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Bombay High CourtIndian Cases

Mohamedkhalil S/O Haji Abdul Vahid vs State Of Maharashtra And Anr. on 22 September 1982

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Bombay High Court
Mohamedkhalil S/O Haji Abdul Vahid vs State Of Maharashtra And Anr. on 22 September, 1982
Equivalent citations: 1982(1)BOMCR908

S.J. Deshpande, J.

1. This revision application arises out of an order of conviction and sentence under sections 78(a) and 79 of the Trade and Merchandise Marks Act, 1958 recorded by the learned Metropolitan Magistrate and the petitioner-accused was sentenced to pay a fine of Rs. 1000/-.

2. The aforesaid conviction and sentence was maintained by the Appellate Judge in appeal filed by the petitioner-accused before him. That appellate order is dated March 25, 1980. In the result, the petitioners’ conviction is maintained, he stands sentenced to pay a fine of Rs. 1000/- on each count, in default simple imprisonment for three months. The petitioner-original accused seeks to challenge this appellate order by way of revision in this Court.

3. A few facts may be stated briefly as follows :—

Respondent No. 2 Prabhudas Mohanlal Thakkar who is Officer of Duke’s Co. Pvt. Ltd. filed a complaint before the Metropolitan Magistrate, 23rd Court, Esplanade, Bombay, that the petitioner company runs a factory in the name and style “New Hindustan Soda Factory”, Balmiya Road, Mahim using the counter trade mark of the complainant’s company and sells the bottles containing aerated water manufactured by his company. It was stated that the complainant’s company manufactures aerated waters and put them for selling in bottles bearing their registered trade mark ‘Duke’s’. The complainant-company has got exclusive right of this trade mark since 1889 and complainant’s drinks which are sold under this trade mark are very popular in the market.

4. The petitioner embossed on the bottles which he was selling in the market as ‘Dew’s’, which is deceptively similar to the trade mark of the complainant’s company. It was stated that the petitioner falsified the trade mark and he is guilty of the commission of offences under sections 78(a) and 79 of the Trade and Merchandise Act, 1958.

5. It is alleged that on the basis of this information on or about 17th December, 1975, the complainant lodged his complaint, which was sent to the police for investigation and on February 19, 1976, similar 3500 bottles approximately of value of Rs. 5000/- were seized from the shop of the petitioner. The application for return of the said property was rejected on 25th February, 1976.

6. The petitioner-accused appeared before the Magistrate and admitted that Exhibit ‘C’ is one of the bottles of aeraetd water, which he was selling. He also admitted that the complainant’s company has registered trade mark as ‘Duke’s’. The defence of the petitioner was that the trade mark used on Exhibit ‘C’ is not deceptively similar. It is quite distinct from trade mark on goods (bottles) of the complainant’s factory. He set out certain items of distinction and maintained that there is no possibility of customers being deceived. It is also said by the petitioner that he sells his bottles to the whole-sale dealers openly and there is no question of deception. All these points are taken in defence. The defence has also examined a witness in support of his case.

7. The complainant himself is examined in this case and one Police Officer was examined. On the basis of the evidence led before the learned Magistrate the learned Magistrate after comparing the bottle Exhibit ‘B’ and Exhibit ‘C’ and examining the record of the case and points of defence came to the conclusion that the mark ‘Dew’s’ used by the petitioner is deceptively similar to the one which is used by the complainant-company. In normal circumstances, a common man making a demand for the said Exhibit ‘B’ ‘Duke’s’ is likely to be confused for Exhibit ‘C’, which is counter mark used by the petitioner. The petitioner has not brought any material to show that he had no intent to defraud. The learned Magistrate came to the conclusion that trade mark used by the petitioner is capable of creating confusion in the minds of the customers. Relying on some evidence regarding the use of the bottles of the company on earlier occasions, according to the learned Magistrate, it cannot be said that the petitioner must be acting not using Exhibit ‘C’ without intent to be defraud.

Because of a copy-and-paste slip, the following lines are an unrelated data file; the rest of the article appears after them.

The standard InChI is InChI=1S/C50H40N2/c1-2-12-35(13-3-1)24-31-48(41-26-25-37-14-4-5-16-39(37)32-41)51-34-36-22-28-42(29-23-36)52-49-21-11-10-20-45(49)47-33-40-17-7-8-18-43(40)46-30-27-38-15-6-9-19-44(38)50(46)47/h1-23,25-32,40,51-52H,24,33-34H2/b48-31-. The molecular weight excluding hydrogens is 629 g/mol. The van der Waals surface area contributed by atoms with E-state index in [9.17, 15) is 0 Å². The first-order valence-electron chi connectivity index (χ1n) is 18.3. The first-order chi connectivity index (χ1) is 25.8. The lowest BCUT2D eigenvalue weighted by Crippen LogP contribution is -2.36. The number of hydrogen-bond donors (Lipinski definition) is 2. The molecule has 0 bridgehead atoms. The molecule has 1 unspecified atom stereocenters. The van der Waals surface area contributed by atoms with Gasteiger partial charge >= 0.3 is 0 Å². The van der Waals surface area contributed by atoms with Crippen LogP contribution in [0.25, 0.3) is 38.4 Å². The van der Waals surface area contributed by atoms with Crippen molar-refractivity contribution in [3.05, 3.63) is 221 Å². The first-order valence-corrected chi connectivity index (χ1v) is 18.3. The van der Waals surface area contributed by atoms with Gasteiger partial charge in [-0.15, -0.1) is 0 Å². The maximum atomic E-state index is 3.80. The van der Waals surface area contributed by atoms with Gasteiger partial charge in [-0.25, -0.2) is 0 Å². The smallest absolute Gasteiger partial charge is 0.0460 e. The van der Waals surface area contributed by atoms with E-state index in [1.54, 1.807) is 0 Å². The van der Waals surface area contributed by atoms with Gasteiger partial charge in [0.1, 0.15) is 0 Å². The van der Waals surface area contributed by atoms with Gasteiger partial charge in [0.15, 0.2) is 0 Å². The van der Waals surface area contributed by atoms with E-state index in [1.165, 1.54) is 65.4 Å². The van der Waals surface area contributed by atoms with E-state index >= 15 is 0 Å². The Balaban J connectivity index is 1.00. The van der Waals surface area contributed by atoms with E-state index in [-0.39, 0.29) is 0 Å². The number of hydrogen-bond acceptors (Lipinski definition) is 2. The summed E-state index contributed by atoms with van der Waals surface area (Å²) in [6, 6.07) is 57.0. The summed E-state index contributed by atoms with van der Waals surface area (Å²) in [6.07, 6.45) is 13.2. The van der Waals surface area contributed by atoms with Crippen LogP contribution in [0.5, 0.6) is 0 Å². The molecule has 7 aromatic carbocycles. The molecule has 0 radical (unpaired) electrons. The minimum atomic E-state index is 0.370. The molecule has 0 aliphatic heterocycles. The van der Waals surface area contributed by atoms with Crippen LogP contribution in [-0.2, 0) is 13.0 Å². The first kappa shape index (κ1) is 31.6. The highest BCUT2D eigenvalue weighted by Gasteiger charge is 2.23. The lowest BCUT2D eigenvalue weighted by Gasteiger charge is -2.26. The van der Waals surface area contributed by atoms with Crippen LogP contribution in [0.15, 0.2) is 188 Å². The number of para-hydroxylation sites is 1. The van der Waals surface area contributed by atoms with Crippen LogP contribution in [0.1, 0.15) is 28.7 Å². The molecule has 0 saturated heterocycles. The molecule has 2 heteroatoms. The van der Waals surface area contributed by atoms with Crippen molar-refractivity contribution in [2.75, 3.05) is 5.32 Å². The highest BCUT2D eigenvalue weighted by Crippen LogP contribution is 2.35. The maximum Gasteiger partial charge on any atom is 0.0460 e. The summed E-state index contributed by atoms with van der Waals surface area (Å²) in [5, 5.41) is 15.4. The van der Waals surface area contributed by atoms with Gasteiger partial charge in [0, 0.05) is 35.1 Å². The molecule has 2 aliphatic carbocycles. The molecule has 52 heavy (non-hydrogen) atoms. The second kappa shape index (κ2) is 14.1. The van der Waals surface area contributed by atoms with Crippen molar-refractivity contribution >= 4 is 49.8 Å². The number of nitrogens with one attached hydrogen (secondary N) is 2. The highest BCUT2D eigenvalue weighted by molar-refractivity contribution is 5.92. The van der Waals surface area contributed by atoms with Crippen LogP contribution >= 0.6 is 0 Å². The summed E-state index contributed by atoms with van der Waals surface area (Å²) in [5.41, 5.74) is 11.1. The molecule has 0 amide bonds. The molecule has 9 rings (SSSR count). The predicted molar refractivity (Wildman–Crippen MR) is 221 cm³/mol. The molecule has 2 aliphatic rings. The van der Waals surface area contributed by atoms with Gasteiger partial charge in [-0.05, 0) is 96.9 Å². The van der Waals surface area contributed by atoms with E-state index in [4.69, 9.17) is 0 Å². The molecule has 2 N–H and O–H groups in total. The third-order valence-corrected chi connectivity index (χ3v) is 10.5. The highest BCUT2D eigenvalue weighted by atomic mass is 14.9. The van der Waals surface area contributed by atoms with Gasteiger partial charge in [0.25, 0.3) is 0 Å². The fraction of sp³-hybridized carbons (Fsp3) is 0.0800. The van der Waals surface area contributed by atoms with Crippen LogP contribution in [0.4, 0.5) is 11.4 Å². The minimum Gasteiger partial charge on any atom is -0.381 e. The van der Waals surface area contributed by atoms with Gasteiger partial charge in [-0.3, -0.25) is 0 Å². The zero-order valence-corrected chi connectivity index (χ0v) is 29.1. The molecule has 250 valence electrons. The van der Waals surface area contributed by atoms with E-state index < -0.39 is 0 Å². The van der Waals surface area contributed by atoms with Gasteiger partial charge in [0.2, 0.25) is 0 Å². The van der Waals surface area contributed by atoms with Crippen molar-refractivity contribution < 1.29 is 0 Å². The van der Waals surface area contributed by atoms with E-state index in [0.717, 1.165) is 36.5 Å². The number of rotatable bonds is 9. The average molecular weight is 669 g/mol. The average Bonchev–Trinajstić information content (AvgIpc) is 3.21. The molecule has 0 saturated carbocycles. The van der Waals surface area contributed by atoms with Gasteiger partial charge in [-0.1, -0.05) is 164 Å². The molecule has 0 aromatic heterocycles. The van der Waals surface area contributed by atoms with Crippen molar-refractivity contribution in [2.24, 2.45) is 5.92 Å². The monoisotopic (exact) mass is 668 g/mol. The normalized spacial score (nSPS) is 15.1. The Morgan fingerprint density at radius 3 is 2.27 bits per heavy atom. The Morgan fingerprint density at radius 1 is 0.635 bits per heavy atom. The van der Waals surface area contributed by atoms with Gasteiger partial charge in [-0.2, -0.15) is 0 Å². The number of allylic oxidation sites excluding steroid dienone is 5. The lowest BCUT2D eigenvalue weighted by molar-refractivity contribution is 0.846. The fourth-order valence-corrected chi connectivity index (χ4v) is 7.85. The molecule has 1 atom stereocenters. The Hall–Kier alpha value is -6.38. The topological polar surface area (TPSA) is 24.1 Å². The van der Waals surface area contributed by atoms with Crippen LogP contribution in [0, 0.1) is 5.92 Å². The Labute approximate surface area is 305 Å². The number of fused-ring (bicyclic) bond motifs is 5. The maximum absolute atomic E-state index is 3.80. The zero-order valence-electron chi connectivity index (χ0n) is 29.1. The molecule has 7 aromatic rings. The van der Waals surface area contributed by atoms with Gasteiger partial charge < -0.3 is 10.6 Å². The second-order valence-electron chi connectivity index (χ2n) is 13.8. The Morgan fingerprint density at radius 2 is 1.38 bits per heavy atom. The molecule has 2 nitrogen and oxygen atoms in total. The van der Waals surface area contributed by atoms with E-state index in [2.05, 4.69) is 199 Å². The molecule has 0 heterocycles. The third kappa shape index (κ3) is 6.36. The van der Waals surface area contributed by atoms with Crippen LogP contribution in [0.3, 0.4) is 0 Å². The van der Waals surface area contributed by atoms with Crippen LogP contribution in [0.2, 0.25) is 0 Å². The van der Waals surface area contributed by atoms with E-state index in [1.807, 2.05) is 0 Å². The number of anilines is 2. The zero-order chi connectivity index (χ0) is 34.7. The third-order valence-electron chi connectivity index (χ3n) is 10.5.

8. In regard to the offence under section 79 of the said Act, the petitioner failed to prove that he has taken any reasonable precautions against committing the offence. There is no evidence to show that the petitioner was acting innocently. Therefore, the learned Magistrate held that the accused-petitioner has committed an offence under sections 78(a) and 79 of the Trade Merchandise Marks Act, 1958.

9. In the Appellate Court the petitioner maintained and repeated the same contentions. It was contended that there are so many distinctive marks of Exhibit ‘C’ and that it cannot be deceptively similar to Exhibit B. A reference was also given to the letters and lines embossed on the two Exhibits ‘B’ and ‘C’ and many other important distinction which was pointed, related to phonetics in uttering of these words ‘Duke’s’ and ‘Dew’s’. All these circumstances were considered by the learned Appellate Judge and taking over-all view of the evidence on record the learned Appellate Judge confirmed the findings made by the Magistrate. He also held that it is quite possible that the word ‘Dew’s’ embossed on Exhibit ‘C’ and designs in which they are placed and other similarities even the sound of the wording ‘Dew’s’ is deceptively similar with the mark of the complainant’s company. Therefore, the product used by the petitioner was held to be deceptively similar and the conviction was upheld by the learned Appellate Judge.

10. The petitioner desires to challenge this conviction in this revision. The learned Advocate for the petitioner contended that the prosecution has not led any evidence of the customers to show that any particular person was defrauded by the use of the counter mark. It was stated that the evidence of the complainant in this respect is uncorroborated and quite interested when the complainant deposes that the customers are being defrauded. The learned Advocate for the petitioner invited my attention to a judgment of the Privy Council reported in Willian Dimech v. Goffredo Alessandrao Chertien, A.I.R. 1931 Privy Council 15. Relying on this judgment of the Privy Council it was contended that it is essential for the prosecution that the goods are similar to the goods of the complainant-company and it must be further proved that similarity has been deceptive. The action, which the Privy Council was dealing with, was related to an infringement of the trade mark on the civil side. It was held that :—